The LEGO Movie 2: The Second Part
The Walking Dead
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All Critics (15)
| Top Critics (1)
| Fresh (12)
| Rotten (3)
| DVD (2)
It's impossible to watch this peculiarly unstirring account of the collapse of a bedraggled, bedrugged rock star... without getting many a giggle out of the abundant cliches and superfluous howlers.
Bette Midler's turn as the self-destructive yet sympathetic Rose is a tour de force, and there are nice contributions from Frederic Forrest and, in one powerhouse scene, Harry Dean Stanton.
Were it not a fictional feature film, The Rose might very well be considered one of the best concert documentaries of the 1970s.
The Rose isn't big but enormous.
The Rose wouldn't work without the full commitment of Midler, who always seems poised between a bawdy guffaw and thick mascara tears.
A very compelling performance by Midler bolsters this musical biopic
Simply riveting, Bette Midler gives a volcanic, Oscar-nominated performance in this loose adaptation of the tragic life of singer Janis Joplin.
Powerful story, brilliant central performance
For rock fans, this is pretty sacred stuff. It has its emotional moments.
Lenny by way of John Waters.
As one of the top rock stars around, Rose(Bette Midler) is starting to feel the strain which is not helped by her copious drinking. At least, she has stopped using drugs. So, she wants to take a year off after the upcoming hometown concert in Florida but her manager/promoter Rudge(Alan Bates) reminds her of all the money she will lose if she does. At least, she gets to meet one of idols, Billy Ray(Harry Dean Stanton), after a concert but the meeting goes so badly, she runs away and jumps in the first car, driven by Huston(Frederic Forrest).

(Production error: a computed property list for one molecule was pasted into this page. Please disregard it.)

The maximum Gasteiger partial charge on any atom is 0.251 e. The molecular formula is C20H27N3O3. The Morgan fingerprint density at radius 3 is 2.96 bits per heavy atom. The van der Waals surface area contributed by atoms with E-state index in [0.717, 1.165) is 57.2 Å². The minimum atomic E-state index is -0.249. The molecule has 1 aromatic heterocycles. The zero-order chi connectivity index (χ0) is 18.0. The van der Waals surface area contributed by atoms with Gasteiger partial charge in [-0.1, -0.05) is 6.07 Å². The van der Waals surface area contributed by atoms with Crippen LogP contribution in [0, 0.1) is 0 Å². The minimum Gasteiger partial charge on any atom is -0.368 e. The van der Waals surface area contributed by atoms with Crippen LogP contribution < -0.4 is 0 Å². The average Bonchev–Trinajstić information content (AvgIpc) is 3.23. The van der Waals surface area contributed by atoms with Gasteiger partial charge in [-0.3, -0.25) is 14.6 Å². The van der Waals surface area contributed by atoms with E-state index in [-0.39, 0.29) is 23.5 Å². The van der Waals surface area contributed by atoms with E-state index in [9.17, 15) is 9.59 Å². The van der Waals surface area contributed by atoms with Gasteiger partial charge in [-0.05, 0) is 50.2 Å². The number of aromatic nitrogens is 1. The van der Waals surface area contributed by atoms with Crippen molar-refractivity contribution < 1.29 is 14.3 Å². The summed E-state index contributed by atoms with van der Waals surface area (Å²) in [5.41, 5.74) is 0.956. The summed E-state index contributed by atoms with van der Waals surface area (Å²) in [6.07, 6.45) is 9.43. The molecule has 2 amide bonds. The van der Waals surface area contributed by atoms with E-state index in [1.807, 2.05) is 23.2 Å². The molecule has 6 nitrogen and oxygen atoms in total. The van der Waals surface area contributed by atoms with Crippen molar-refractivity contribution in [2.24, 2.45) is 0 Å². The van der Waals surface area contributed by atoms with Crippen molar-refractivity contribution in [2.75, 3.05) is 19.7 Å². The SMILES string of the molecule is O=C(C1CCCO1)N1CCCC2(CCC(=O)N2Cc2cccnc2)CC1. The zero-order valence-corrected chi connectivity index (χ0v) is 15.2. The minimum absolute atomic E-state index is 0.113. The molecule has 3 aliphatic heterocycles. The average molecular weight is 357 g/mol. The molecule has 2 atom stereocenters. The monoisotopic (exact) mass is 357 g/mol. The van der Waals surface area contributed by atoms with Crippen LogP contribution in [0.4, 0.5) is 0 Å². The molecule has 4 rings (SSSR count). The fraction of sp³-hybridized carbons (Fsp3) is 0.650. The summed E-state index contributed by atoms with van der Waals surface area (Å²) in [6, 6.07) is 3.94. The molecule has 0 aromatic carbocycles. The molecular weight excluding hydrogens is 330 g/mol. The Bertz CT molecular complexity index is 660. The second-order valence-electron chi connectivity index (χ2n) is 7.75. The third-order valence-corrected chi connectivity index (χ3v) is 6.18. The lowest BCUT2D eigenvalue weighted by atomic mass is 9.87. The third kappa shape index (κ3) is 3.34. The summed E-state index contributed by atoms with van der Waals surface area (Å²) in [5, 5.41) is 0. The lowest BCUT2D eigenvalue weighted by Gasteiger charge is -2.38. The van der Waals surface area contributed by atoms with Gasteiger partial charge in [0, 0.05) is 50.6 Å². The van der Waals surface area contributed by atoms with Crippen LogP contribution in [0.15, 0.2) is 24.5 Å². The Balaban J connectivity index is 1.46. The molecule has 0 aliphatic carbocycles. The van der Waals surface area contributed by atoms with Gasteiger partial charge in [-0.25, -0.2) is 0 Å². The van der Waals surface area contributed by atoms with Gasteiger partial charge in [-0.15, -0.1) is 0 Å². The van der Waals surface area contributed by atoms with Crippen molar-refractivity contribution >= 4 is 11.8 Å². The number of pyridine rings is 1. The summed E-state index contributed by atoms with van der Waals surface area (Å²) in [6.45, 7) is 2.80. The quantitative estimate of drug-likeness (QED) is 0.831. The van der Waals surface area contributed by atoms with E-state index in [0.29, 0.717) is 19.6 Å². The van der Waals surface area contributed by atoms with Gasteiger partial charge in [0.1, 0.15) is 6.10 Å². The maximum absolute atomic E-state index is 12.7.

Even as it is too long and a little ragged around the edges like its protagonist, "The Rose" has Bette Midler's fearless and astounding performance going for it which is enough to get it through the night. Plus, there are the entertaining musical numbers and a lovely late long shot of a lighted phone booth framed against the darkness. And the movie is surprisingly gay friendly with its night club full of drag queens(one of the highlights of the film), a kiss edited out of the film and perhaps the most chaste bath house in the history of New York City. I heard this was inspired by the life of Janis Joplin but I want to remain ignorant on that note, so I can judge this movie on its own merits. What I can say is it does not go the route of the cliched self-destructive rock star and instead focuses on Rose's insecurities which simultaneously drive and destroy her, with a manager who does not have her best interests at heart.
Not bad, but a little dated. I took a whole point off this for the awful singing (of which there is a lot). This movie could have happily been half an hour shorter and better for it.
The story itself is good, Bette Midler does a convincing portrayal of a rock star on the verge of self destruction. I picture her to be very much a Courtney Love style person, though obviously this movie predates her - I guess it could be based on any number of past rock stars.
Although this is another movie about a rock star, it's one of the best, it's more realistic and dramatic than others. Plus the songs are good too. I loved this movie, if you like rock movies you'll like it too.
This one has lost a little of it's allure down through the years but it's still a powerful performance from Bette Midler.
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